Hard to imagine a salt and pepper pot could excite much interest. After all, you get them for around €3.50 from Ikea. If you have something more than €50 million spare, though, you could try and purchase the Saliera…
- Fabulous golden salt cellar from the mid-16th century
- Originally created by Benvenuto Cellini for King Francis I of France
- Once thought lost after an art theft
- Entered Habsburg hands as a gift to Archduke Ferdinand II
- See also: Kunsthistorisches Museum tickets & visitor info | Best art exhibits
The Cellini salt cellar
The Saliera occupies pride of place in the Kunstkammer Chamber of Wonders at Vienna’s Kunsthistorisches Museum (better known as the KHM).
The Kunstkammer bursts with amazing items and sits proudly in my top 10 places to visit. But the Saliera towers over everything. Ostensibly, it’s a piece of tableware to hold salt and pepper. And two receptacles (a ship and temple) do indeed serve that purpose.
But it’s so much more than that.
Taking a pinch of salt or pepper from the Saliera is an act of submission, an acknowledgement that you are mere dirt on the shoe of the owner’s prestige and power.
(Salt cellar (Saliera) Benvenuto Cellini 1540-1543, Paris, gold, enamel, ebony, ivory 26.3 cm x 28.5 cm x 21.5 cm © Kunsthistorisches Museum Wien)
Inside the gallery it calls home, the Saliera rests on its own in a free-standing glass cabinet, spotlights creating a pool of light in a low-lit room. Two figures rest on its surface, legs intertwined. A man (“Sea”) holds a trident and sits back almost lasciviously, six-pack to the fore. Opposite him, a woman (“Land”) reclines with one hand pinching a breast.
Elsewhere, a few glass display cases hold other French treasures. For example, some 16th-century cameos, a pendant of gold and enamel, or 16th-century painted enamel tableware from Limoges. These are just window dressing in the presence of the Saliera.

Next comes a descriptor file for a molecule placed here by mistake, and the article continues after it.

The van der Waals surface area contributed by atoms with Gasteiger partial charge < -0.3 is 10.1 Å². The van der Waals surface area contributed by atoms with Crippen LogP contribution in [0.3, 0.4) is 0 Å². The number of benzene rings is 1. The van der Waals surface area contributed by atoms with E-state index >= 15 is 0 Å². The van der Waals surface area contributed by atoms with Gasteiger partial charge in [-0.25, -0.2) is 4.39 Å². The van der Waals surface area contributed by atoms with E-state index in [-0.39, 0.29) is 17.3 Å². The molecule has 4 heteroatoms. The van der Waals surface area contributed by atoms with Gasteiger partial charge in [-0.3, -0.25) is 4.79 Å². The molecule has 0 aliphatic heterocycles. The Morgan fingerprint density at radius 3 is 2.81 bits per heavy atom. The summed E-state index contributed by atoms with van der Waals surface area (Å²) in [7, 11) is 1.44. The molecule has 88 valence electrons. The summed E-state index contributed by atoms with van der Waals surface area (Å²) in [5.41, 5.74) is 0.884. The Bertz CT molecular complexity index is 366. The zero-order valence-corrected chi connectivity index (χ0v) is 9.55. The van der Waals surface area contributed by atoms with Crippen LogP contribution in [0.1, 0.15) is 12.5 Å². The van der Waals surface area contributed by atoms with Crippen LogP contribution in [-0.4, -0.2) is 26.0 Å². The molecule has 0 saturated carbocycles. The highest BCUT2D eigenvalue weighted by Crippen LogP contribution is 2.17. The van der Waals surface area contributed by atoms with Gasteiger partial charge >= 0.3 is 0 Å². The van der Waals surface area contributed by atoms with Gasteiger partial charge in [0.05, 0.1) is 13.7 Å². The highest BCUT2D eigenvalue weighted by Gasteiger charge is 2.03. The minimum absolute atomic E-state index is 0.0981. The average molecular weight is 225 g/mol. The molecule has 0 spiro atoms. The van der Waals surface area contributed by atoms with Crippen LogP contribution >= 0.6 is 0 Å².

Gold is the piece’s dominant theme, urged into place by the hands of Benvenuto Cellini, an Italian goldsmith, sculptor and all-round creative genius. Few of his works have survived, but the Saliera is one of them.
(Ferdinand II of Tyrol, one-time owner of the Saliera
Image courtesy of the Rijksmuseum)
Cellini completed his salt cellar in 1543 as a commission for Francis I, King of France. A later king, Charles IX, made a gift of it to Archduke Ferdinand II of Tyrol, architect of the enormous Schloss Ambros collection that later passed into the ownership of the KHM.
The Saliera’s story does not end there, though. The salt cellar fell victim to an opportunistic theft in 2003. Fortunately, a contrite thief led police to its whereabouts just under three years later.
How to get to the Saliera
Once you’ve found the KHM, enter the main entrance hall with its glorious dome; the stairs to the left take you up into the Kunstkammer.
Once inside the Kunstkammer, go straight on through the galleries until you can’t go any further and have to turn left or right. On the left is Gallery 24 (Saal XXIV) and inside is the Saliera.
Address: Burgring 7, 1010 Vienna